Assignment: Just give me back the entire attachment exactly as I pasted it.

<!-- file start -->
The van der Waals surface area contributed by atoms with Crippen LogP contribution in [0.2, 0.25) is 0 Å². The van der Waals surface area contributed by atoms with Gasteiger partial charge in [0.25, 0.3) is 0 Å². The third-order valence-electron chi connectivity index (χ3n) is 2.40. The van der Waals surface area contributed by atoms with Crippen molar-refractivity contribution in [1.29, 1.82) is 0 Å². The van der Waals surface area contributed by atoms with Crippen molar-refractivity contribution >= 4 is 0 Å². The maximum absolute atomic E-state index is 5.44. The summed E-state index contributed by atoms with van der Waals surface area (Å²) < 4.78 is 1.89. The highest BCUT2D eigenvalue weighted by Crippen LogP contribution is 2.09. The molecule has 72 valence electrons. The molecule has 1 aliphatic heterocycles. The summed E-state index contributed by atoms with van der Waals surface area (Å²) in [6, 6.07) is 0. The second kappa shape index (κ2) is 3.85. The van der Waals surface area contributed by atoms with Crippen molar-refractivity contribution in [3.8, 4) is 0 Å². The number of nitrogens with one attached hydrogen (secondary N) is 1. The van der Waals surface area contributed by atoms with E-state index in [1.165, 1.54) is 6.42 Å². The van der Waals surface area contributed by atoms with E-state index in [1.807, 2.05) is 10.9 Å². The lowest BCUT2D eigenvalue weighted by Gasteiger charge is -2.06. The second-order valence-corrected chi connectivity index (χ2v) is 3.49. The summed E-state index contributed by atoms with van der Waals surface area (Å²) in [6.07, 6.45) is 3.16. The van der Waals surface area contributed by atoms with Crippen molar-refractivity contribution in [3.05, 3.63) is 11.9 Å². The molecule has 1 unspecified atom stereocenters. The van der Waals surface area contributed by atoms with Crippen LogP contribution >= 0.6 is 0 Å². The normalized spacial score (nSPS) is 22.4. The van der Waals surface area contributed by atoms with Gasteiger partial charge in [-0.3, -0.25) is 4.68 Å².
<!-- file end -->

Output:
The van der Waals surface area contributed by atoms with Crippen LogP contribution in [0.2, 0.25) is 0 Å². The van der Waals surface area contributed by atoms with Gasteiger partial charge in [0.25, 0.3) is 0 Å². The third-order valence-electron chi connectivity index (χ3n) is 2.40. The van der Waals surface area contributed by atoms with Crippen molar-refractivity contribution in [1.29, 1.82) is 0 Å². The van der Waals surface area contributed by atoms with Crippen molar-refractivity contribution >= 4 is 0 Å². The maximum absolute atomic E-state index is 5.44. The summed E-state index contributed by atoms with van der Waals surface area (Å²) < 4.78 is 1.89. The highest BCUT2D eigenvalue weighted by Crippen LogP contribution is 2.09. The molecule has 72 valence electrons. The molecule has 1 aliphatic heterocycles. The summed E-state index contributed by atoms with van der Waals surface area (Å²) in [6, 6.07) is 0. The second kappa shape index (κ2) is 3.85. The van der Waals surface area contributed by atoms with Crippen molar-refractivity contribution in [3.8, 4) is 0 Å². The number of nitrogens with one attached hydrogen (secondary N) is 1. The van der Waals surface area contributed by atoms with E-state index in [1.165, 1.54) is 6.42 Å². The van der Waals surface area contributed by atoms with E-state index in [1.807, 2.05) is 10.9 Å². The lowest BCUT2D eigenvalue weighted by Gasteiger charge is -2.06. The second-order valence-corrected chi connectivity index (χ2v) is 3.49. The summed E-state index contributed by atoms with van der Waals surface area (Å²) in [6.07, 6.45) is 3.16. The van der Waals surface area contributed by atoms with Crippen molar-refractivity contribution in [3.05, 3.63) is 11.9 Å². The molecule has 1 unspecified atom stereocenters. The van der Waals surface area contributed by atoms with Crippen LogP contribution >= 0.6 is 0 Å². The normalized spacial score (nSPS) is 22.4. The van der Waals surface area contributed by atoms with Gasteiger partial charge in [-0.3, -0.25) is 4.68 Å².